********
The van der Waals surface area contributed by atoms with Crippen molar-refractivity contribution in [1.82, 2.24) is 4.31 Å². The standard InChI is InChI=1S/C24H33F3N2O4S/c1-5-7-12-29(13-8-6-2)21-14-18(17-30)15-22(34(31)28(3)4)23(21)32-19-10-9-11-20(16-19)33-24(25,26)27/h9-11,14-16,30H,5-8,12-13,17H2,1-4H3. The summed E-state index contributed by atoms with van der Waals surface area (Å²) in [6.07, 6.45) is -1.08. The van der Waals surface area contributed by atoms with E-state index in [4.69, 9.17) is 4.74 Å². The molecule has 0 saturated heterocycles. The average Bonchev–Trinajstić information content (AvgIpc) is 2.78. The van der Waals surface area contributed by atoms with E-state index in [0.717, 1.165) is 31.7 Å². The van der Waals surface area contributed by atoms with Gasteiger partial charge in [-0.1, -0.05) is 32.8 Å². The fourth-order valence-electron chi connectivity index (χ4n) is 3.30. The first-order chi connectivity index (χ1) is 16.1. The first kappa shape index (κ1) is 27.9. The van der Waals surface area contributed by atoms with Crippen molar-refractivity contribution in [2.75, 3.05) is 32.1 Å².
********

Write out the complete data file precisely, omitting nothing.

The van der Waals surface area contributed by atoms with Crippen molar-refractivity contribution in [1.82, 2.24) is 4.31 Å². The standard InChI is InChI=1S/C24H33F3N2O4S/c1-5-7-12-29(13-8-6-2)21-14-18(17-30)15-22(34(31)28(3)4)23(21)32-19-10-9-11-20(16-19)33-24(25,26)27/h9-11,14-16,30H,5-8,12-13,17H2,1-4H3. The summed E-state index contributed by atoms with van der Waals surface area (Å²) in [6.07, 6.45) is -1.08. The van der Waals surface area contributed by atoms with E-state index in [4.69, 9.17) is 4.74 Å². The molecule has 0 saturated heterocycles. The average Bonchev–Trinajstić information content (AvgIpc) is 2.78. The van der Waals surface area contributed by atoms with E-state index in [0.717, 1.165) is 31.7 Å². The van der Waals surface area contributed by atoms with Gasteiger partial charge in [-0.1, -0.05) is 32.8 Å². The fourth-order valence-electron chi connectivity index (χ4n) is 3.30. The first-order chi connectivity index (χ1) is 16.1. The first kappa shape index (κ1) is 27.9. The van der Waals surface area contributed by atoms with Crippen molar-refractivity contribution in [2.75, 3.05) is 32.1 Å².